Former disaster response expert flees Hurricane Florence

Early storm surges damage a home in Topsail Beach ahead of Hurricane Florence's arrival in the Carolina's Thursday. (LSM-Brandon Clement)

As massive Hurricane Florence bore down on Chuck Lambert’s Myrtle Beach home, he was taking refuge in sun soaked Huntington, W.Va. Thursday.

“I live right across from the beach,” Lambert said. “Emergency services came and said it’s a mandatory evacuation. We can’t make you leave, but we strongly suggest you leave this spot.”

Lambert joined the long line of evacuees, not because he was scared, he said, but because he knew the cost of staying first-hand.

He worked for the Army Corps of Engineers for 39 years.

“Having seen the aftermath of a lot of Hurricanes, it’s just not worth staying,” Lambert said.

He spent a decade in disaster response and responded to the aftermath of Hurricane Katrina three days after it hit.

“A year and a half later I was still working in Katrina,” he said.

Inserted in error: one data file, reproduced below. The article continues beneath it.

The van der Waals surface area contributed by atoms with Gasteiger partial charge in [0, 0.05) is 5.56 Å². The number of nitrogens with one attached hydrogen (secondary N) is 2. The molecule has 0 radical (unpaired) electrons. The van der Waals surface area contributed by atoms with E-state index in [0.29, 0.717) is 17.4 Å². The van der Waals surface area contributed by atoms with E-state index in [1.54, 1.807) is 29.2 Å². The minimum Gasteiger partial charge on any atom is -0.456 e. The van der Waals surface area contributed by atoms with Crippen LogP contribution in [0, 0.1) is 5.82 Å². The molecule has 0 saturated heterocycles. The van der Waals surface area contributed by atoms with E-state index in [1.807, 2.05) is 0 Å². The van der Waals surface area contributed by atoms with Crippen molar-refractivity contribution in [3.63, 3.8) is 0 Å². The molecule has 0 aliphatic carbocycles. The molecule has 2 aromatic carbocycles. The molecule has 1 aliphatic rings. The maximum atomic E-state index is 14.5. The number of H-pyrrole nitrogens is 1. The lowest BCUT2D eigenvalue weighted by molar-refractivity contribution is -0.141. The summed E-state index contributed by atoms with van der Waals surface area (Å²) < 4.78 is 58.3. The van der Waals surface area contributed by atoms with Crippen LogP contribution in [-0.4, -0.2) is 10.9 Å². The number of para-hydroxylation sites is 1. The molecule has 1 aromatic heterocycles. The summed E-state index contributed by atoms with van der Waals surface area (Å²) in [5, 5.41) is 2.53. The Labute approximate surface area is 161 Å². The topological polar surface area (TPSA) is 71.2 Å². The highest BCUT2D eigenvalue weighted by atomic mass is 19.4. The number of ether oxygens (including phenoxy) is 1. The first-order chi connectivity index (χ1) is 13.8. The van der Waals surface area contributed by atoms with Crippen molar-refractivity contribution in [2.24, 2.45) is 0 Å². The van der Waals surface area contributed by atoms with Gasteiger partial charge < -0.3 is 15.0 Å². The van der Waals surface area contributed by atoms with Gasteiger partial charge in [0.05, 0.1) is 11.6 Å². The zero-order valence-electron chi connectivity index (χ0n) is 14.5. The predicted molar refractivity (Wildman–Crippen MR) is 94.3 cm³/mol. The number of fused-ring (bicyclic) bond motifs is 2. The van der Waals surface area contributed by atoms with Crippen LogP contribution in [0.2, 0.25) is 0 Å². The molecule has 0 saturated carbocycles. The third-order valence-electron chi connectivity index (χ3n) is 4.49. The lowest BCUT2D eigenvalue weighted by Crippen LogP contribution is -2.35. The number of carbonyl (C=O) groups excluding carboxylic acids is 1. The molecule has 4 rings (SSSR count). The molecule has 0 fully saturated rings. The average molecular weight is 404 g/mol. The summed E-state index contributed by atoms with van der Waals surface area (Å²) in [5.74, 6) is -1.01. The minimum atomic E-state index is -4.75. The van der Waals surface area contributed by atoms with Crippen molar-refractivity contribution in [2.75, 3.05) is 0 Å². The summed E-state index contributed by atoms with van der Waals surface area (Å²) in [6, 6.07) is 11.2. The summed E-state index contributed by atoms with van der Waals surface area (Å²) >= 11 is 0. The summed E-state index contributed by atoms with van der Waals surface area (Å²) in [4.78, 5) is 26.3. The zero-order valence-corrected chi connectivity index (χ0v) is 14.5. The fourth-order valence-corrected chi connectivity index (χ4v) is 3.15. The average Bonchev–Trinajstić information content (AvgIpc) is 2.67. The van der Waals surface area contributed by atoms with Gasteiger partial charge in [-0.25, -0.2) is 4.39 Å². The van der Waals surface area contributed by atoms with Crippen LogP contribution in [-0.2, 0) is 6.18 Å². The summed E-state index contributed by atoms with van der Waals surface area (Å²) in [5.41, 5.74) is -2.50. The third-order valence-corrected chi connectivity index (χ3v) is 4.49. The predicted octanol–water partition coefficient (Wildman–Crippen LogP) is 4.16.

Lambert said you can’t compare hurricanes, they’re all their own beast, but Florence’s slow march was the main reason he left.

With sustained winds and rain, he feared it would be days before emergency crews could respond to much of anything.

“I would like to be able to say I’m glad I left, as opposed to not being able to say I should have left,” Lambert said.

He didn’t know when he’s going to get to go home and see what’s left and check on the people who stayed behind to weather the storm.

“Wish them luck, and I’ll see them in a couple of weeks,” he said.

Lambert did believe it would be weeks before officials gave him the green light to come home.

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